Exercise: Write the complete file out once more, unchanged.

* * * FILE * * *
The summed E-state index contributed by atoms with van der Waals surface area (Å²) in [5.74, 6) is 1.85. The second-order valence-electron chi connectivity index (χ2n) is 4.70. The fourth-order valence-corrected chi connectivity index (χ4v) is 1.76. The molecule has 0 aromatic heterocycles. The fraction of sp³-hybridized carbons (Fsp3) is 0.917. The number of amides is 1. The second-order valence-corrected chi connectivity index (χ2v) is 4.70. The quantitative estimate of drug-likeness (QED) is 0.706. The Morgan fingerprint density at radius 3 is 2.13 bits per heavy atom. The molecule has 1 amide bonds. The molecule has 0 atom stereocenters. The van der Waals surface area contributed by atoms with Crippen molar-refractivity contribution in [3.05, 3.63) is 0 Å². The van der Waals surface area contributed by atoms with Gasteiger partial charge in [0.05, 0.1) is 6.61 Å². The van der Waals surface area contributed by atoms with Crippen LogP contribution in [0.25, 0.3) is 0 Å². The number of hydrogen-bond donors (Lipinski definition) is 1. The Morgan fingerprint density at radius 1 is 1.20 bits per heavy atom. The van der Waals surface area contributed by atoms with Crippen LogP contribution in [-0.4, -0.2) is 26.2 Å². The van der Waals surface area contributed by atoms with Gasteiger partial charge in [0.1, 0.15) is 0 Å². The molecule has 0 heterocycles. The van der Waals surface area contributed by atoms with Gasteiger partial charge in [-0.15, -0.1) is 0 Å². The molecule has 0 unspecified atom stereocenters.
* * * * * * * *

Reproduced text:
The summed E-state index contributed by atoms with van der Waals surface area (Å²) in [5.74, 6) is 1.85. The second-order valence-electron chi connectivity index (χ2n) is 4.70. The fourth-order valence-corrected chi connectivity index (χ4v) is 1.76. The molecule has 0 aromatic heterocycles. The fraction of sp³-hybridized carbons (Fsp3) is 0.917. The number of amides is 1. The second-order valence-corrected chi connectivity index (χ2v) is 4.70. The quantitative estimate of drug-likeness (QED) is 0.706. The Morgan fingerprint density at radius 3 is 2.13 bits per heavy atom. The molecule has 1 amide bonds. The molecule has 0 atom stereocenters. The van der Waals surface area contributed by atoms with Crippen molar-refractivity contribution in [3.05, 3.63) is 0 Å². The van der Waals surface area contributed by atoms with Gasteiger partial charge in [0.05, 0.1) is 6.61 Å². The van der Waals surface area contributed by atoms with Crippen LogP contribution in [0.25, 0.3) is 0 Å². The number of hydrogen-bond donors (Lipinski definition) is 1. The Morgan fingerprint density at radius 1 is 1.20 bits per heavy atom. The van der Waals surface area contributed by atoms with Crippen LogP contribution in [-0.4, -0.2) is 26.2 Å². The van der Waals surface area contributed by atoms with Gasteiger partial charge in [0.1, 0.15) is 0 Å². The molecule has 0 heterocycles. The van der Waals surface area contributed by atoms with Gasteiger partial charge in [-0.15, -0.1) is 0 Å². The molecule has 0 unspecified atom stereocenters.